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Tips for Discussing Data and Statistics

The manner in which suicide is discussed in any setting (training, everyday conversation, public messaging, media coverage, etc.) can either motivate positive behavior or contribute to risk. All discussion of suicide should follow guidelines for safe and successful messaging, per the U.S. Surgeon General's National Strategy for Suicide Prevention. When using data and statistics:

  • Always foster a positive suicide prevention narrative. Inclusion of data and statistics should not undermine the intent to convey a positive and action-oriented message that promotes understanding of suicide risk and protective factors, encourages active dialogue about suicide and psychological health and promotes help-seeking behavior. The vast majority of those who encounter stress, adversity and/or psychological health challenges do not die by suicide.
  • Use numbers with discretion. A single life lost to suicide is one too many. Extensive discussion of numbers shifts the focus away from preventive actions that can save lives. Avoid presenting suicide as an “epidemic” or common occurrence among a particular community. This can normalize suicide to those at-risk, discouraging positive action and seeking help. Always include appropriate resources within every discussion of suicide, such as the Military Crisis Line.
  • Use objective language. Describing a suicide attempt as “successful,” “unsuccessful” or “incomplete” frames suicide death as a desirable state. Attempts are either fatal or non-fatal. Additionally, the term “committed suicide” frames it as a crime, which can increase barriers to seeking help by reinforcing negative attitudes. Use “die by suicide” or “death by suicide” instead.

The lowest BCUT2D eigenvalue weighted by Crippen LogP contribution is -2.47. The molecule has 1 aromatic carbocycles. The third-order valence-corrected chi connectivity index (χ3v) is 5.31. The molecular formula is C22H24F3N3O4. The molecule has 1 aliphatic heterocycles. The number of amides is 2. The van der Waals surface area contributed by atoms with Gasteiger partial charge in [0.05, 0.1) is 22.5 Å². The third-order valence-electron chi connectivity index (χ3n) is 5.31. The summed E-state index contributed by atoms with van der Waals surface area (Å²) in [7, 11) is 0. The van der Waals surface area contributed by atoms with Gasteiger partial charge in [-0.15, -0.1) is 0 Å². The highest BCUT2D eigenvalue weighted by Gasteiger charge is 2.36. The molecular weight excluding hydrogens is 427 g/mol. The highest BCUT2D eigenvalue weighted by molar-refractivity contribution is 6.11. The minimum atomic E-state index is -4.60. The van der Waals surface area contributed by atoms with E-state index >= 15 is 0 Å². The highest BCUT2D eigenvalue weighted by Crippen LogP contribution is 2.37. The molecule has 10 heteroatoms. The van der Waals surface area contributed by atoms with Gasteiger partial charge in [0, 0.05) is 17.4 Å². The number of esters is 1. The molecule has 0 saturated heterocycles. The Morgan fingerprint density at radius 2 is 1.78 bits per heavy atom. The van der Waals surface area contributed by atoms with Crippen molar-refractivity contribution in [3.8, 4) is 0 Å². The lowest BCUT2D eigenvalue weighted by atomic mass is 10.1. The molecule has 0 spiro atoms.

•  Ensure data accuracy. Navy Suicide Prevention provides official data for Navy active component and reserve component Sailors, as described below. Updates occur on or before the 5th day of each month for current year-to-date and previous month deaths. All numbers are subject to change as pending investigations are completed. Use caution when referring to or comparing data from other sources, as they may not accurately reflect suicides among the Navy population.
For more information, download Navy Suicide Prevention’s “What’s in a Word?” fact sheet series, visit the Action Alliance Framework for Successful Messaging or email suicideprevention@navy.mil.

 

Navy Suicide Data

2016 Year-to-Date
Total
Active Component
13
Reserve Component
4
Previous Month (April)
Total
Active Component
4
Reserve Component
1

 Updated May 5, 2016

Active Component
Calendar Year
Total
Rate
2006
32
9.1
2007
37
10.9
2008
38
11.5
2009
44
13.3
2010
38
11.6
2011
52
15.9
2012
58
18.1
2013
41
12.7
2014
53
16.3
2015
43
13.2 (preliminary)

Note: For comparison, the most recently available demographically adjusted civilian rate from 2014 is 25.6 per 100,000. This rate is adjusted for males aged 17-60.

Reserve Component
Calendar Year
Total
2006
13
2007
6
2008
10
2009
8
2010
5
2011
7
2012
8
2013
5
2014
15
2015
14

Note: Per Department of Defense requirements, reserve component statistics include all reserve component Sailors regardless of duty status. This number does not include individual ready reserve (IRR) Sailors.

 
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Last Modified: 5/9/2016 9:58 AM
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